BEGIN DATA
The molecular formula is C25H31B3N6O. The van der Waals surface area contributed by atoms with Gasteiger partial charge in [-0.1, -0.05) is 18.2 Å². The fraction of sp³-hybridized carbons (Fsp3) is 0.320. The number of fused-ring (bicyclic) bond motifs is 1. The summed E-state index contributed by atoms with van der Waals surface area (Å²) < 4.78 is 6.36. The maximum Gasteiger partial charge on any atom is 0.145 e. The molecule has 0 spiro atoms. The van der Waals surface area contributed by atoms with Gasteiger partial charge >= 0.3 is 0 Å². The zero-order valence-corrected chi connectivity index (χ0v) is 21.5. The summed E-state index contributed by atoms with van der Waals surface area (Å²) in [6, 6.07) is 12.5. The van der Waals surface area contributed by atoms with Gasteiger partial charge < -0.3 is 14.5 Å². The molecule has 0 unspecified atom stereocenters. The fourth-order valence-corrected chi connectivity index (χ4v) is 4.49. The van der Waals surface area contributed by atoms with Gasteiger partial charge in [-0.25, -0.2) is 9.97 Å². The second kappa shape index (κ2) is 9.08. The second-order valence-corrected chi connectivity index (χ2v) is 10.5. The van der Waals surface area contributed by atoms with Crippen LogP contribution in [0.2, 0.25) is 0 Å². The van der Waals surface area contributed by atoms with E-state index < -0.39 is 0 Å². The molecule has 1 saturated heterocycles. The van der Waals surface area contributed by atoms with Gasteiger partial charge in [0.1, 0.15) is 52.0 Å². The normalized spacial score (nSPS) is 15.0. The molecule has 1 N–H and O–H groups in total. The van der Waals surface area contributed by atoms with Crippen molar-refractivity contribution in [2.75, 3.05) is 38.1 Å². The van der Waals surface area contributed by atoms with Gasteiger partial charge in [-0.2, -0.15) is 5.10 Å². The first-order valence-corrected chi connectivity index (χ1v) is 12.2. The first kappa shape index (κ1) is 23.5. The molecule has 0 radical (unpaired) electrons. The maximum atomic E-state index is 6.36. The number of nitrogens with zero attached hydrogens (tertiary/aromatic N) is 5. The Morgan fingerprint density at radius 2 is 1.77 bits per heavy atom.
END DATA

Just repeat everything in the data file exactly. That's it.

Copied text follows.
The molecular formula is C25H31B3N6O. The van der Waals surface area contributed by atoms with Gasteiger partial charge in [-0.1, -0.05) is 18.2 Å². The fraction of sp³-hybridized carbons (Fsp3) is 0.320. The number of fused-ring (bicyclic) bond motifs is 1. The summed E-state index contributed by atoms with van der Waals surface area (Å²) < 4.78 is 6.36. The maximum Gasteiger partial charge on any atom is 0.145 e. The molecule has 0 spiro atoms. The van der Waals surface area contributed by atoms with Gasteiger partial charge >= 0.3 is 0 Å². The zero-order valence-corrected chi connectivity index (χ0v) is 21.5. The summed E-state index contributed by atoms with van der Waals surface area (Å²) in [6, 6.07) is 12.5. The van der Waals surface area contributed by atoms with Gasteiger partial charge < -0.3 is 14.5 Å². The molecule has 0 unspecified atom stereocenters. The fourth-order valence-corrected chi connectivity index (χ4v) is 4.49. The van der Waals surface area contributed by atoms with Gasteiger partial charge in [-0.25, -0.2) is 9.97 Å². The second kappa shape index (κ2) is 9.08. The second-order valence-corrected chi connectivity index (χ2v) is 10.5. The van der Waals surface area contributed by atoms with Crippen LogP contribution in [0.2, 0.25) is 0 Å². The van der Waals surface area contributed by atoms with E-state index < -0.39 is 0 Å². The molecule has 1 saturated heterocycles. The van der Waals surface area contributed by atoms with Gasteiger partial charge in [0.1, 0.15) is 52.0 Å². The normalized spacial score (nSPS) is 15.0. The molecule has 1 N–H and O–H groups in total. The van der Waals surface area contributed by atoms with Crippen molar-refractivity contribution in [2.75, 3.05) is 38.1 Å². The van der Waals surface area contributed by atoms with Gasteiger partial charge in [-0.2, -0.15) is 5.10 Å². The first-order valence-corrected chi connectivity index (χ1v) is 12.2. The first kappa shape index (κ1) is 23.5. The molecule has 0 radical (unpaired) electrons. The maximum atomic E-state index is 6.36. The number of nitrogens with zero attached hydrogens (tertiary/aromatic N) is 5. The Morgan fingerprint density at radius 2 is 1.77 bits per heavy atom.